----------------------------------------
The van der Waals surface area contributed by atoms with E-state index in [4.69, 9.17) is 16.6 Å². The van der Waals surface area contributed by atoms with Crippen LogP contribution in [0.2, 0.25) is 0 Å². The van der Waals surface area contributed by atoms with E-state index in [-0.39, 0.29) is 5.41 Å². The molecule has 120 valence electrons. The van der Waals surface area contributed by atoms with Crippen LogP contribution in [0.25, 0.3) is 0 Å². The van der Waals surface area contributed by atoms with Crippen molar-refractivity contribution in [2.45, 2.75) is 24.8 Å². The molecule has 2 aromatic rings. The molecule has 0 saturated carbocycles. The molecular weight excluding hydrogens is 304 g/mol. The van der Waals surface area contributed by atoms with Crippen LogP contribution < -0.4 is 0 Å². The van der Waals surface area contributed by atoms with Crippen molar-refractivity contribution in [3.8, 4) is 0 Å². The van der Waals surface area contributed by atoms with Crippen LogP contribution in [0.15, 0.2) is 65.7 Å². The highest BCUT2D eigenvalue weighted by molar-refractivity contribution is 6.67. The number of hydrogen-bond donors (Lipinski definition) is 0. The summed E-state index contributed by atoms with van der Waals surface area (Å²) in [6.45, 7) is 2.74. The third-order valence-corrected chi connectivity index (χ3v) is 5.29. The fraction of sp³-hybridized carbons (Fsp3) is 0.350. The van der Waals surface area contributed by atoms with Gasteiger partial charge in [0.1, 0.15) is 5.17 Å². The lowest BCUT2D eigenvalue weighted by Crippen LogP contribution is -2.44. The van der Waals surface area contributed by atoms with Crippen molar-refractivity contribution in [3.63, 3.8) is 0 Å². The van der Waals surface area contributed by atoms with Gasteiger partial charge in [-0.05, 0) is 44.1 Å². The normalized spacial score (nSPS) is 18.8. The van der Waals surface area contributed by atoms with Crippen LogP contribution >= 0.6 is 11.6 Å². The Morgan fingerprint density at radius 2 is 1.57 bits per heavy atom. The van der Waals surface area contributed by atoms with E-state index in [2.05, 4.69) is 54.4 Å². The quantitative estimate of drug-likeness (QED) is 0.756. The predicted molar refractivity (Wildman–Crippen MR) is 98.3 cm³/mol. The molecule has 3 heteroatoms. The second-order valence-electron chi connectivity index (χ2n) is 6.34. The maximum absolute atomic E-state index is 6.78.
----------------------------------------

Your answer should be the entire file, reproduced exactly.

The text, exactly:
The van der Waals surface area contributed by atoms with E-state index in [4.69, 9.17) is 16.6 Å². The van der Waals surface area contributed by atoms with Crippen LogP contribution in [0.2, 0.25) is 0 Å². The van der Waals surface area contributed by atoms with E-state index in [-0.39, 0.29) is 5.41 Å². The molecule has 120 valence electrons. The van der Waals surface area contributed by atoms with Crippen LogP contribution in [0.25, 0.3) is 0 Å². The van der Waals surface area contributed by atoms with Crippen molar-refractivity contribution in [2.45, 2.75) is 24.8 Å². The molecule has 2 aromatic rings. The molecule has 0 saturated carbocycles. The molecular weight excluding hydrogens is 304 g/mol. The van der Waals surface area contributed by atoms with Crippen LogP contribution < -0.4 is 0 Å². The van der Waals surface area contributed by atoms with Crippen molar-refractivity contribution in [3.8, 4) is 0 Å². The van der Waals surface area contributed by atoms with Crippen LogP contribution in [0.15, 0.2) is 65.7 Å². The highest BCUT2D eigenvalue weighted by molar-refractivity contribution is 6.67. The number of hydrogen-bond donors (Lipinski definition) is 0. The summed E-state index contributed by atoms with van der Waals surface area (Å²) in [6.45, 7) is 2.74. The third-order valence-corrected chi connectivity index (χ3v) is 5.29. The fraction of sp³-hybridized carbons (Fsp3) is 0.350. The van der Waals surface area contributed by atoms with Gasteiger partial charge in [0.1, 0.15) is 5.17 Å². The lowest BCUT2D eigenvalue weighted by Crippen LogP contribution is -2.44. The van der Waals surface area contributed by atoms with Crippen molar-refractivity contribution in [3.63, 3.8) is 0 Å². The van der Waals surface area contributed by atoms with Gasteiger partial charge in [-0.05, 0) is 44.1 Å². The normalized spacial score (nSPS) is 18.8. The van der Waals surface area contributed by atoms with Crippen LogP contribution >= 0.6 is 11.6 Å². The Morgan fingerprint density at radius 2 is 1.57 bits per heavy atom. The van der Waals surface area contributed by atoms with E-state index in [2.05, 4.69) is 54.4 Å². The quantitative estimate of drug-likeness (QED) is 0.756. The predicted molar refractivity (Wildman–Crippen MR) is 98.3 cm³/mol. The molecule has 3 heteroatoms. The second-order valence-electron chi connectivity index (χ2n) is 6.34. The maximum absolute atomic E-state index is 6.78.